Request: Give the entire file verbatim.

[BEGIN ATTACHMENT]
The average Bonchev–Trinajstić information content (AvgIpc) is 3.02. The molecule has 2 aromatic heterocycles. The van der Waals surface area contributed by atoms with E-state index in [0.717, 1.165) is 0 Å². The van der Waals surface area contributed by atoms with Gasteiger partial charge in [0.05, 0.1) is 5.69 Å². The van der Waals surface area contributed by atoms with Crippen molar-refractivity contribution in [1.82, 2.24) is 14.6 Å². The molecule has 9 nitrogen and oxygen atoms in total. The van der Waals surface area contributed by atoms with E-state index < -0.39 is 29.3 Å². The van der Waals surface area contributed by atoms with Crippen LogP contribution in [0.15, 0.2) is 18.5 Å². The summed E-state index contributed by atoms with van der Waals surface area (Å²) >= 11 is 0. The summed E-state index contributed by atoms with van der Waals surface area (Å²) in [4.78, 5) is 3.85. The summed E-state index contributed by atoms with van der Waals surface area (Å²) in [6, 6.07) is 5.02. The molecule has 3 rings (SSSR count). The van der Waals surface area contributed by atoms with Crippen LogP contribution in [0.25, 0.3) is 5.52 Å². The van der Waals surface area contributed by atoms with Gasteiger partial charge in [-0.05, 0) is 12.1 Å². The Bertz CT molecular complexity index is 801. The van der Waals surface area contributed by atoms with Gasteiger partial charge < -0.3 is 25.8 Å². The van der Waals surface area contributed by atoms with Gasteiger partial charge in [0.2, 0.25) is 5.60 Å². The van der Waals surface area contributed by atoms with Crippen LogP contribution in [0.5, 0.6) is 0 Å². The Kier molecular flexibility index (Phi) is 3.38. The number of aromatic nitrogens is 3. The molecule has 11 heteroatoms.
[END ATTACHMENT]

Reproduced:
The average Bonchev–Trinajstić information content (AvgIpc) is 3.02. The molecule has 2 aromatic heterocycles. The van der Waals surface area contributed by atoms with E-state index in [0.717, 1.165) is 0 Å². The van der Waals surface area contributed by atoms with Gasteiger partial charge in [0.05, 0.1) is 5.69 Å². The van der Waals surface area contributed by atoms with Crippen molar-refractivity contribution in [1.82, 2.24) is 14.6 Å². The molecule has 9 nitrogen and oxygen atoms in total. The van der Waals surface area contributed by atoms with E-state index < -0.39 is 29.3 Å². The van der Waals surface area contributed by atoms with Crippen LogP contribution in [0.15, 0.2) is 18.5 Å². The summed E-state index contributed by atoms with van der Waals surface area (Å²) >= 11 is 0. The summed E-state index contributed by atoms with van der Waals surface area (Å²) in [4.78, 5) is 3.85. The summed E-state index contributed by atoms with van der Waals surface area (Å²) in [6, 6.07) is 5.02. The molecule has 3 rings (SSSR count). The van der Waals surface area contributed by atoms with Crippen LogP contribution in [0.25, 0.3) is 5.52 Å². The van der Waals surface area contributed by atoms with Gasteiger partial charge in [-0.05, 0) is 12.1 Å². The Bertz CT molecular complexity index is 801. The van der Waals surface area contributed by atoms with Gasteiger partial charge < -0.3 is 25.8 Å². The van der Waals surface area contributed by atoms with Gasteiger partial charge in [0.2, 0.25) is 5.60 Å². The van der Waals surface area contributed by atoms with Crippen LogP contribution in [0.5, 0.6) is 0 Å². The Kier molecular flexibility index (Phi) is 3.38. The number of aromatic nitrogens is 3. The molecule has 11 heteroatoms.